The next step up in social groups is to join an outdoor club. These clubs are typically run by volunteers. There are many benefits to being part of a club, including having a consistent schedule of group events, not being alone in the outdoors, discovering new areas to explore, and being surrounded by people who will motivate and support you when you need it the most. There are clubs like Alaska Outdoors that put on easy to moderate public hikes on a weekly basis. All hikes are open to public with free for members and suggested donation of $1.00 per adult for non-members. They also have monthly social meetings!
7. Outdoor classes
If you’re looking to build your skills and self-confidence in the outdoors, then I highly suggest signing up for an outdoor class. You can choose which skills you are interested in developing, whether it’s backpacking or sea kayaking. If you decide to go on a group expedition, you’ll build community with the group of people you end up adventuring with. I mean there’s no faster way to connect with people then being stuck in the backcountry with them for two whole weeks. There are workshops like Becoming an Outdoors-Woman (BOW) that help women grow and build confidence. To see what opportunities are available in your area, just search outdoor classes on Google. You could even make a trip out of it.
From running festivals to learning about bike maintenance, there always seems to be some sort of outdoor-related event going on. Companies like REI offer experiences only for women, and they are often free or low cost. You can learn about how to navigate with a map and compass or the basics of outdoor rock climbing. You might also find other companies that organize bike rides or places that host trip reports. I search through Facebook events to see if there’s anything coming up that I may be interested in.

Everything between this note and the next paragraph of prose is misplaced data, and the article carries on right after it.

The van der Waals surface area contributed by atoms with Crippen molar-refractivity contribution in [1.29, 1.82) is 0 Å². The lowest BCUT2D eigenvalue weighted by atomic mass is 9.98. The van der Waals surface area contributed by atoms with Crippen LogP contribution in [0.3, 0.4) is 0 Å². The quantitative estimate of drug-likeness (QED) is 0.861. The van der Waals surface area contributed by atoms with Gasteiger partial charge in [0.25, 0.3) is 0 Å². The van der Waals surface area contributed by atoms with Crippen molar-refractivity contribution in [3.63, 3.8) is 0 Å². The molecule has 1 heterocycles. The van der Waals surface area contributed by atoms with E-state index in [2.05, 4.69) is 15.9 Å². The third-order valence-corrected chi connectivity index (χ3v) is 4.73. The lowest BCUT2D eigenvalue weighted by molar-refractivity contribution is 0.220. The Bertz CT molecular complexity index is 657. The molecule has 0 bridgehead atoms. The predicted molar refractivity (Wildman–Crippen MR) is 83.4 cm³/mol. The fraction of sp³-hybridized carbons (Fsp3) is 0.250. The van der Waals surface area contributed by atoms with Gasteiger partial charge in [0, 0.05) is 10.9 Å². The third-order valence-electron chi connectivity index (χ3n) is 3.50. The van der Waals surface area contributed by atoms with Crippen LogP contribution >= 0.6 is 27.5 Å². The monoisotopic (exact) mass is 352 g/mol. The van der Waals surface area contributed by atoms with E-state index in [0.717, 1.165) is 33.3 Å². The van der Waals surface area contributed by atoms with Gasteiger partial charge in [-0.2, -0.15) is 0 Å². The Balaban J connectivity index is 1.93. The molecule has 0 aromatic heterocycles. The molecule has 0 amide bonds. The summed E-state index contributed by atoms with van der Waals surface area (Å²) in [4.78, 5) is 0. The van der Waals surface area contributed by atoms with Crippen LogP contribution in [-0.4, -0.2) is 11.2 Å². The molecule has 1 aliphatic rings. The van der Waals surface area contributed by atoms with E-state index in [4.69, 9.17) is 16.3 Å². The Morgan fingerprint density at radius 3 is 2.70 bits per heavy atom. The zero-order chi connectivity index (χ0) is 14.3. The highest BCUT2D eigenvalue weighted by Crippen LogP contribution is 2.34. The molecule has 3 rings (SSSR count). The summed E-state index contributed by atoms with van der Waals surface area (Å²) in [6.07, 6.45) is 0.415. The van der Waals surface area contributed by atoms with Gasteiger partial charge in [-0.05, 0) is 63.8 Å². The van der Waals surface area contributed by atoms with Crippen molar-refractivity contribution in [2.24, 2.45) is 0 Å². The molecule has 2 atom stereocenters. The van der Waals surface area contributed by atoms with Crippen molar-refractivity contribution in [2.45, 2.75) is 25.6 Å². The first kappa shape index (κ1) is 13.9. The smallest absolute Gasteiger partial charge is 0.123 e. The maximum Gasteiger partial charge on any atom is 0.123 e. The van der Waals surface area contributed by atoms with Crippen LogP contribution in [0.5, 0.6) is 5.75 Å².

9. Trail building
Trails provide public health benefits in terms of increased mental health, increased happiness, and increased physical well-being. You can give back to the community while making friends at the same time by volunteering to held build trails! It’s so rewarding to hike on a trail that you helped build with you own hands. If you’re in Alaska, you can look into volunteering with a non-profit like Alaska Trails.
So, now you know how to find outdoorsy friends for all of your epic adventures. I challenge you to make a new outdoorsy friends this month – you’ll thank me later!
Have any questions about how to make outdoorsy friends? Use the comments section below.